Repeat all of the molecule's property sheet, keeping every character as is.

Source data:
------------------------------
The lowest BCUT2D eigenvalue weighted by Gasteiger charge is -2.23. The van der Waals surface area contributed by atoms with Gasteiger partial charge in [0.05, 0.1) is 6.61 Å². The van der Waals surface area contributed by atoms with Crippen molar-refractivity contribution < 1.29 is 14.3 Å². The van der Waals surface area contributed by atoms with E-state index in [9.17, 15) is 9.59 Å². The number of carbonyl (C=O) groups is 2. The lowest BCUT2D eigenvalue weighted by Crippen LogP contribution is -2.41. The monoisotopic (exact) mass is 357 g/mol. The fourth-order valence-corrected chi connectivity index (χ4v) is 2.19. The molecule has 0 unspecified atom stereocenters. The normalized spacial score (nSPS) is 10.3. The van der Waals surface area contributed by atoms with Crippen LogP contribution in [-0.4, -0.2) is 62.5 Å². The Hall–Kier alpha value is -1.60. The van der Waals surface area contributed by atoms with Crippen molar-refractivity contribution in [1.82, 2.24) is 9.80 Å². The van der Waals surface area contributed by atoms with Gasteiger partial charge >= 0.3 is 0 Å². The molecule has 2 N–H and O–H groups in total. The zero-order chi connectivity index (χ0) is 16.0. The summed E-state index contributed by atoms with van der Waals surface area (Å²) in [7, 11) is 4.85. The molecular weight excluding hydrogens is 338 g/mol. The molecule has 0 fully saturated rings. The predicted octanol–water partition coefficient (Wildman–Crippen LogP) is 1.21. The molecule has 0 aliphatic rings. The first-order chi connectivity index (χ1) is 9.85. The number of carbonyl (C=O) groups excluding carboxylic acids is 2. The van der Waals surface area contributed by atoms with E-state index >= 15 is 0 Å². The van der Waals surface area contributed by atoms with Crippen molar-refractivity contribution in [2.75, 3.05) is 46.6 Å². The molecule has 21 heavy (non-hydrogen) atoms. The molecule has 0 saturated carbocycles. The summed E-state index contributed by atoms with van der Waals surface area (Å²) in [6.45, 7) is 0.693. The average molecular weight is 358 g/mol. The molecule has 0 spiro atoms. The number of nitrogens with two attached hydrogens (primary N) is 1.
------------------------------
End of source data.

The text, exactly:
The lowest BCUT2D eigenvalue weighted by Gasteiger charge is -2.23. The van der Waals surface area contributed by atoms with Gasteiger partial charge in [0.05, 0.1) is 6.61 Å². The van der Waals surface area contributed by atoms with Crippen molar-refractivity contribution < 1.29 is 14.3 Å². The van der Waals surface area contributed by atoms with E-state index in [9.17, 15) is 9.59 Å². The number of carbonyl (C=O) groups is 2. The lowest BCUT2D eigenvalue weighted by Crippen LogP contribution is -2.41. The monoisotopic (exact) mass is 357 g/mol. The fourth-order valence-corrected chi connectivity index (χ4v) is 2.19. The molecule has 0 unspecified atom stereocenters. The normalized spacial score (nSPS) is 10.3. The van der Waals surface area contributed by atoms with Crippen LogP contribution in [-0.4, -0.2) is 62.5 Å². The Hall–Kier alpha value is -1.60. The van der Waals surface area contributed by atoms with Crippen molar-refractivity contribution in [1.82, 2.24) is 9.80 Å². The van der Waals surface area contributed by atoms with Gasteiger partial charge >= 0.3 is 0 Å². The molecule has 2 N–H and O–H groups in total. The zero-order chi connectivity index (χ0) is 16.0. The summed E-state index contributed by atoms with van der Waals surface area (Å²) in [7, 11) is 4.85. The molecular weight excluding hydrogens is 338 g/mol. The molecule has 0 fully saturated rings. The predicted octanol–water partition coefficient (Wildman–Crippen LogP) is 1.21. The molecule has 0 aliphatic rings. The first-order chi connectivity index (χ1) is 9.85. The number of carbonyl (C=O) groups excluding carboxylic acids is 2. The van der Waals surface area contributed by atoms with E-state index >= 15 is 0 Å². The van der Waals surface area contributed by atoms with Crippen molar-refractivity contribution in [2.75, 3.05) is 46.6 Å². The molecule has 21 heavy (non-hydrogen) atoms. The molecule has 0 saturated carbocycles. The summed E-state index contributed by atoms with van der Waals surface area (Å²) in [6.45, 7) is 0.693. The average molecular weight is 358 g/mol. The molecule has 0 spiro atoms. The number of nitrogens with two attached hydrogens (primary N) is 1.